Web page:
The airline said the loss was due to high fuel prices during the quarter and accounting charges related to markdowns in the value of some fuel hedging contracts after oil prices fell sharply by the end of the period. Those non-cash charges were US$519 million.
Its net loss compared with a profit of US$334 million, in the third quarter last year.
Not including the special items, United lost US$252 million.
“Oil prices reached unprecedented levels during the last quarter,” said CEO Glenn Tilton. “Failing financial institutions and tight credit markets are affecting us all.”
Jet fuel cost United $946 million more in the third quarter than a year earlier, a nearly 65 per cent increase. Because United â€” like most carriers â€” has been cutting routes and flights to cut costs, its flying capacity shrank 3.6 per cent year-on-year in the third quarter. This quarter, United’s domestic and international flying capacity will be down at least 11.5 per cent yearon- year.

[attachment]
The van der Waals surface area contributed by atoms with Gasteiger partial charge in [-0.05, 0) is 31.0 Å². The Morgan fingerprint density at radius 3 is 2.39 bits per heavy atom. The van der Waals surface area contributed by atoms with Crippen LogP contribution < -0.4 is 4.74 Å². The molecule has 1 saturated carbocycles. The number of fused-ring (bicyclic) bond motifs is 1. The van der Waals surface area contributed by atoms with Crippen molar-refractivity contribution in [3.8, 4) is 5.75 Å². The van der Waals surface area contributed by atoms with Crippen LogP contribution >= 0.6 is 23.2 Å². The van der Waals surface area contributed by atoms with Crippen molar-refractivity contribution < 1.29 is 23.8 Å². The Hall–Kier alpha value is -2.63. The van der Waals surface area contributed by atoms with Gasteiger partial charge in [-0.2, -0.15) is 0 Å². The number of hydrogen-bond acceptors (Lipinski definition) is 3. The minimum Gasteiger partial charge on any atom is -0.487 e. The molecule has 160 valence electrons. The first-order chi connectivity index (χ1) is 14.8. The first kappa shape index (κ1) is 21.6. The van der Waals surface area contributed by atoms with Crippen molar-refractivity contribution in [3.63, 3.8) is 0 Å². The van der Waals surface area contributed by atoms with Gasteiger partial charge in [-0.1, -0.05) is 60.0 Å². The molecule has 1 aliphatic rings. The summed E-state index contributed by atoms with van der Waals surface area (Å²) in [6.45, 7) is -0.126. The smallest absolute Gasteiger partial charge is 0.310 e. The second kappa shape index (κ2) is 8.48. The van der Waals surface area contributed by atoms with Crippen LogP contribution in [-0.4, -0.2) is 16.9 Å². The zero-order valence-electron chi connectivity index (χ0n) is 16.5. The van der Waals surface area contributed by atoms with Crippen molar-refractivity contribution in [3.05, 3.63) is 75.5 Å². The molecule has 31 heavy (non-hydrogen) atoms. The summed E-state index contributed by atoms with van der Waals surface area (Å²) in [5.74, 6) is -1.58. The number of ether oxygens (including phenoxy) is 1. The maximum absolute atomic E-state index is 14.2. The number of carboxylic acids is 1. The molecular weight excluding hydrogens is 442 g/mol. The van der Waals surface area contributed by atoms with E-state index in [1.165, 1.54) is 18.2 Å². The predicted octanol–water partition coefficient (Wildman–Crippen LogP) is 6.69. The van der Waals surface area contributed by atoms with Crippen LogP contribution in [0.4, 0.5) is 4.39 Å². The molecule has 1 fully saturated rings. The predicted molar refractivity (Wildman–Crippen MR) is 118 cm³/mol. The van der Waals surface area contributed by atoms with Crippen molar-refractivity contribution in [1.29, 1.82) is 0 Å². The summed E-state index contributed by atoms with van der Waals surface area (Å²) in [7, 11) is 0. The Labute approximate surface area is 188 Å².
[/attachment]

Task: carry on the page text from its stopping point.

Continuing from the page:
United has been hurt by economic softness in certain international regions where it flies. It is reducing flying capacity to mainland China and halting its Los Angeles-Hong Kong route. The nonstop route between Denver and London Heathrow will also be discontinued because of weak demand. However, United is launching service between Washington Dulles and Dubai next week and between Dulles and Moscow in March.
United ended the September quarter with US$2.9 billion in cash and says it owns US$3 billion in other unencumbered assets, mainly aircraft, that it could use if necessary to raise more cash.